Conscripting plants and the microbial community for mineral exploration
Geologists have a great deal of geochemical tools for exploration of new mineral deposits. But, as most of the unexploited treasure is hiding at great depth, geologists have to invent and employ increasingly unusual tools to uncover new mineral resources.
After seismic and electromagnetics, the potential of geomicrobiology is being investigated. Last Tuesday, Rachel Simister from the University of British Columbia presented her research on the application of Genomics to Mineral exploration. Studying microbial genomics DNA from soil samples collected along the Deerhorn Cu-Au porphyry deposit, she showed evidence that microorganisms can potentially be used as vectoring to mineral deposits.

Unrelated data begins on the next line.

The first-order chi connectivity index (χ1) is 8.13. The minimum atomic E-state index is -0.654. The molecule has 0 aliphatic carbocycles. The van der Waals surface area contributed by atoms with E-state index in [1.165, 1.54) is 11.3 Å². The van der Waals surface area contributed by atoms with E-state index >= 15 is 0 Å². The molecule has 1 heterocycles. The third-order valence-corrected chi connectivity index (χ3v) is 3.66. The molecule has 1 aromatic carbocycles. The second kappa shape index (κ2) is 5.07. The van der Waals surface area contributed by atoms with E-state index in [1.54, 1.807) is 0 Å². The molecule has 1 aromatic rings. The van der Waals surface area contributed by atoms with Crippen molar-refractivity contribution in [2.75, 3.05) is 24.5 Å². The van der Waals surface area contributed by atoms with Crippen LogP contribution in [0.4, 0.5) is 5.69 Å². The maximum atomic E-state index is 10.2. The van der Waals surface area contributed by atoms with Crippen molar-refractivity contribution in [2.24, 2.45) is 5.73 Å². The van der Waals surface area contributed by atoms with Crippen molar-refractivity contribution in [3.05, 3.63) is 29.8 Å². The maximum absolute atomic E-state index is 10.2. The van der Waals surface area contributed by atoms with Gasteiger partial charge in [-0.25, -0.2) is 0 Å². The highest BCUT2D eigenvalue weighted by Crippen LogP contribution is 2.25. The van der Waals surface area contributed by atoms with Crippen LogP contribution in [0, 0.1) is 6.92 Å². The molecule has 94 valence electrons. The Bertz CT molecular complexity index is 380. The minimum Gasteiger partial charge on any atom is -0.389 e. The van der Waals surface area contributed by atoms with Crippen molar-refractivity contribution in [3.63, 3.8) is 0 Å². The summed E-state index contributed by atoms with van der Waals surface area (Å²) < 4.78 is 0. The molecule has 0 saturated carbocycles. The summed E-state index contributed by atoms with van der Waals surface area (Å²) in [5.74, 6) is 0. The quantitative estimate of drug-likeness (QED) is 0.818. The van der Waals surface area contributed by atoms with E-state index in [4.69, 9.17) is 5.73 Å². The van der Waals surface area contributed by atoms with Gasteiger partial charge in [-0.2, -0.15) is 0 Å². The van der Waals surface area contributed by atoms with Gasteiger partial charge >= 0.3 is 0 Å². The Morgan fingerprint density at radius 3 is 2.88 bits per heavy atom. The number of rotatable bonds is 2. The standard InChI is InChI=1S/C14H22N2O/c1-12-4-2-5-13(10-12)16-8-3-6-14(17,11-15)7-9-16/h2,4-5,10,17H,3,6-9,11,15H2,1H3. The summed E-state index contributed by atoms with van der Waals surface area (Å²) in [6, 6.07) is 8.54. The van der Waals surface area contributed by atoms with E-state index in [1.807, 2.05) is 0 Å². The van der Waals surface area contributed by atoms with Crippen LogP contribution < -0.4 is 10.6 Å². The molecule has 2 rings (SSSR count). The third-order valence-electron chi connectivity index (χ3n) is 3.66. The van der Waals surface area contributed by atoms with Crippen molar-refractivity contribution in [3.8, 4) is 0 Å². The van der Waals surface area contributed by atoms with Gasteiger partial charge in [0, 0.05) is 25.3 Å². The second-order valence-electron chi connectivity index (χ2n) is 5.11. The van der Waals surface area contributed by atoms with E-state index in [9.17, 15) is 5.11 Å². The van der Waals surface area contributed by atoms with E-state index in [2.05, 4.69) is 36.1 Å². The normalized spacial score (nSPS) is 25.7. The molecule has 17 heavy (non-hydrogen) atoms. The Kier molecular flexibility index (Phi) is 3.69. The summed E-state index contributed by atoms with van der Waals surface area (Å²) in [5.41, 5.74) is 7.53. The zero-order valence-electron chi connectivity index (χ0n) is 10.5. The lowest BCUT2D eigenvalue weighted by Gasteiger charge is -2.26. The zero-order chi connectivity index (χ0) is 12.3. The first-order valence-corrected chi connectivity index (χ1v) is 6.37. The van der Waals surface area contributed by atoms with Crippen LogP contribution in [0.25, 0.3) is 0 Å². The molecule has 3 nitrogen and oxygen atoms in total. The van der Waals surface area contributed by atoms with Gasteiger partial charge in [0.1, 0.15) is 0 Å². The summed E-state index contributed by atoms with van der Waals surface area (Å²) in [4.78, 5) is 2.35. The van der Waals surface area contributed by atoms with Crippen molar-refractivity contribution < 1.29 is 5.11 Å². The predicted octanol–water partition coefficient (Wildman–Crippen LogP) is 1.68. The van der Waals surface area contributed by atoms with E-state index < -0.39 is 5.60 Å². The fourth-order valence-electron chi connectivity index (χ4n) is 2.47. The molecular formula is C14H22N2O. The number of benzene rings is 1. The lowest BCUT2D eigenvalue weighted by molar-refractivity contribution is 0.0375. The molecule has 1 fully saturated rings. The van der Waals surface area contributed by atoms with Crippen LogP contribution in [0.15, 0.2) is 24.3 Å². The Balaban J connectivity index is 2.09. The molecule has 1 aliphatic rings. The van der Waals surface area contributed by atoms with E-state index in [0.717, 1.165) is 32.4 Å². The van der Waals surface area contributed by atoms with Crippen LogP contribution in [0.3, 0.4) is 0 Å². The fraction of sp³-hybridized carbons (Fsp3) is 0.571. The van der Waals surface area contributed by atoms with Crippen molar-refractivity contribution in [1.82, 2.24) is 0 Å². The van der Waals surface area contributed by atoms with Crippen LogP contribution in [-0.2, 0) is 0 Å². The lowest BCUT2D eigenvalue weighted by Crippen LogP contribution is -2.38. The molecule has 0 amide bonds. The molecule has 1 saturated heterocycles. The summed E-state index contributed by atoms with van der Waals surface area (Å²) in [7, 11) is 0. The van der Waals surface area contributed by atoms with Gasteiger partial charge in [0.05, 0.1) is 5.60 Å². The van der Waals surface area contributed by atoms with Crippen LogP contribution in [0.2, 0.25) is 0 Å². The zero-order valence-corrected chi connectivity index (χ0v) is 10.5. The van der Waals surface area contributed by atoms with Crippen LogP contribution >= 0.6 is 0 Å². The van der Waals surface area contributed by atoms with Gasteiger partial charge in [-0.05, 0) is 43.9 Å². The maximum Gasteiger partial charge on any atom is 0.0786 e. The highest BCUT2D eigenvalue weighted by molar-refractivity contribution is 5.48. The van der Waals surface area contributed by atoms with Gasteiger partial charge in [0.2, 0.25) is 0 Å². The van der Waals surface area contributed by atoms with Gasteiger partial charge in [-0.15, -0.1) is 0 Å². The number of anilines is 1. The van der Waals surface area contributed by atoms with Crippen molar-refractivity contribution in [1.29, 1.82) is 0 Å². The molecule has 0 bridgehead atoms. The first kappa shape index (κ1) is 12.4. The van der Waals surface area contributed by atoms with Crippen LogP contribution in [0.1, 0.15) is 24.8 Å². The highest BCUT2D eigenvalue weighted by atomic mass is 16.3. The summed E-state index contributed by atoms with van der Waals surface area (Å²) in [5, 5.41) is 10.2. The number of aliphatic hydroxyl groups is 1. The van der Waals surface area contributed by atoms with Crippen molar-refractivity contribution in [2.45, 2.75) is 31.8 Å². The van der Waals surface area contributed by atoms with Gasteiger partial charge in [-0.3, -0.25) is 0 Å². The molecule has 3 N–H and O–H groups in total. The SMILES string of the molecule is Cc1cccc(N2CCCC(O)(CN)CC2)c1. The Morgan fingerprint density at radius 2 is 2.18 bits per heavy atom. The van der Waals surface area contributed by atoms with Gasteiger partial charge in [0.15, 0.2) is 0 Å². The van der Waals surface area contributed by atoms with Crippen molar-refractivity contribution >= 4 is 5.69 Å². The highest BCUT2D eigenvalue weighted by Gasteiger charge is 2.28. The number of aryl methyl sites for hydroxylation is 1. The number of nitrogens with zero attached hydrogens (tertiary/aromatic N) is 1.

In the same session, Danijela Mavric from Trinity College Dublin presented her work on geobotanic in Tara Mine, Ireland. Having analysed leaves of the most common plant spices around the mining area, she was able to identify a Zn-Pb anomaly. Danijela showed evidence that the trace-element and isotopic signature of native species that surround mineral deposits can be used as a mineral prospecting tool for Zn-Pb deposits.
A similar case study presented during the keynote talk of Patrice de Caritat (Geoscience Australia) referred to studies investigated the plant uptake and the presence of Au in them. During his talk Patrice de Caritat gave a detailed overview of Geochemical Exploration for the cover mineral deposits, stressing that new interdisciplinary data needs to be introduced to enrich the geochemical data set, increasing the potential for mineral exploration.